Three years after announcing their retirement, German goth metal institution Crematory changed tack and reformed, heading back into the studio and emerging a few months later with their eighth album (and tenth overall) in 2004's Revolution. A misleading title which longtime fans should not take at all literally, Revolution effectively picks up the thread right where 2000's Believe left off, delivering a slew of astonishingly clean and economical tunes entirely devoid of gothic rock's oftentimes dragging, lumbering self-absorption. At the same time, unlike other gothic-minded metal bands (Swedes Tiamat and Brits Anathema coming straight to mind), Crematory's approach to songwriting hasn't completely relegated their metal roots to the past. Quite the contrary, as new offerings like "Wake Up," first single "Greed," and the title track retain the ragged-edged metal riffing and death-styled cookie monster vocals of yore, even while welcoming plenty of cleanly sung, easy-to-remember choruses, widespread synth abuse, and relatively simple, pop song structures. Introduced by opening instrumental "Resurrection," this at once simple and complex blueprint rarely wavers throughout -- unless the band is indulging their rather unique (if ever risky) trip-hop tendencies with the likes of "Reign of Fear," "Tick Tack," and "Red Sky." Once again, not exactly revolutionary, but very contiguous with the Crematory's prebreakup work. Along with the closing ballad -- the heart-achingly mournful "Farewell Letter" -- perhaps the biggest exception is the five-minute "Angel of Fate," which actually allows itself the extra minute or two to stretch out and mine deeper, darker, nicely atmospheric metal reminiscent of Gothenburg metal stars Dark Tranquility. All in all, Revolution is a solid, satisfying, if unsurprising, return to action for this well-established band. One does come away a little hungry for additional variety when everything's said and done, but that's no different from the band's earlier work.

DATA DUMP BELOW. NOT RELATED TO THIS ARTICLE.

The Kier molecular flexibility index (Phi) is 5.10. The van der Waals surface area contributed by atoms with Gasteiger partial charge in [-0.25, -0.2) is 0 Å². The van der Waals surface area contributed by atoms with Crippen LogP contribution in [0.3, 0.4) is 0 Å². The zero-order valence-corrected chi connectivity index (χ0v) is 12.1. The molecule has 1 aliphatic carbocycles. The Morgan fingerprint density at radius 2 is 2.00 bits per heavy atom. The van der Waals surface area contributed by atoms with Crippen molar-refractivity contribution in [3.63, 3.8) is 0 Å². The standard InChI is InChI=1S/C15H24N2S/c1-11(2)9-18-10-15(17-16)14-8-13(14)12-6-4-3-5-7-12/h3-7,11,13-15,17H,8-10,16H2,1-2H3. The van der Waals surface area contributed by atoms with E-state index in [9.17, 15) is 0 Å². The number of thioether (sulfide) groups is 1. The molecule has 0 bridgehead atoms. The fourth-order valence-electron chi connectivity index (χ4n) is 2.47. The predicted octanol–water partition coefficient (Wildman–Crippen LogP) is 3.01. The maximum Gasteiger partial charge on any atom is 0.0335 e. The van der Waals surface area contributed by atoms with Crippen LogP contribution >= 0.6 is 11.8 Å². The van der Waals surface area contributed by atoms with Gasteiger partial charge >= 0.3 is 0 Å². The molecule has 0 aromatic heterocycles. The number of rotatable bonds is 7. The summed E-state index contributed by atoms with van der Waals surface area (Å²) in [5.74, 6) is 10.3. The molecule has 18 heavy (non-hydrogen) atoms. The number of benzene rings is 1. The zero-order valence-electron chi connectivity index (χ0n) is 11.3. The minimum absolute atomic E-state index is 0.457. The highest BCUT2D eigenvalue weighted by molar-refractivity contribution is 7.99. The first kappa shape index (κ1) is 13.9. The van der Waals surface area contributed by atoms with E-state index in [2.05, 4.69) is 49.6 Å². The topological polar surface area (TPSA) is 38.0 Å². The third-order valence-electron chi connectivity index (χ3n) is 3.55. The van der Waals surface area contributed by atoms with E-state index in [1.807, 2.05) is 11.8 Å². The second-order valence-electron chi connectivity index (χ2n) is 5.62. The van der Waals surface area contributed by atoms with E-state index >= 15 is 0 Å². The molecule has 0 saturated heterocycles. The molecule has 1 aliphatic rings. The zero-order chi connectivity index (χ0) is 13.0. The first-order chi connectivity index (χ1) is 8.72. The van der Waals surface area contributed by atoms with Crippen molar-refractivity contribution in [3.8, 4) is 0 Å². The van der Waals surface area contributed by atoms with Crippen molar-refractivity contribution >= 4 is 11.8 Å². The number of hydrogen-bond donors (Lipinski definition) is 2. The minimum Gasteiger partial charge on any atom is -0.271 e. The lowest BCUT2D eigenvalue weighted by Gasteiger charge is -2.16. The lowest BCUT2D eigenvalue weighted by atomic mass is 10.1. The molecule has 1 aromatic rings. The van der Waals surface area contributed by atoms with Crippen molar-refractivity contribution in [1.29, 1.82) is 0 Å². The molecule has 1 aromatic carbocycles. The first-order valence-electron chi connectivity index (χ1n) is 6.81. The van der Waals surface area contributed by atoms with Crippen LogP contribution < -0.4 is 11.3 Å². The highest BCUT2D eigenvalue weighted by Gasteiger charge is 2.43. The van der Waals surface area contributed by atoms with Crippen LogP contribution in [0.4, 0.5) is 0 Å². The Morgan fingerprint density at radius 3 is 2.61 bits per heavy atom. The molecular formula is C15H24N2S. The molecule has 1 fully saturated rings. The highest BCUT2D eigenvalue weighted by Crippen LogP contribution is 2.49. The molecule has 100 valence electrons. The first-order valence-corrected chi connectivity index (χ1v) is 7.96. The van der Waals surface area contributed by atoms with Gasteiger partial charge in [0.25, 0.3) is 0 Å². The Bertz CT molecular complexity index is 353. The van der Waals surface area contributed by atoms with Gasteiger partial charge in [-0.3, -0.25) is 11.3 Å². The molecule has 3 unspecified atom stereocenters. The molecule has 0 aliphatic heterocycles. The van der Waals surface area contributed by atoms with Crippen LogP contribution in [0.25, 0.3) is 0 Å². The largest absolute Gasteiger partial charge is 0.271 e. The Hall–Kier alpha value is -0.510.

AllMusic Review by Eduardo Rivadavia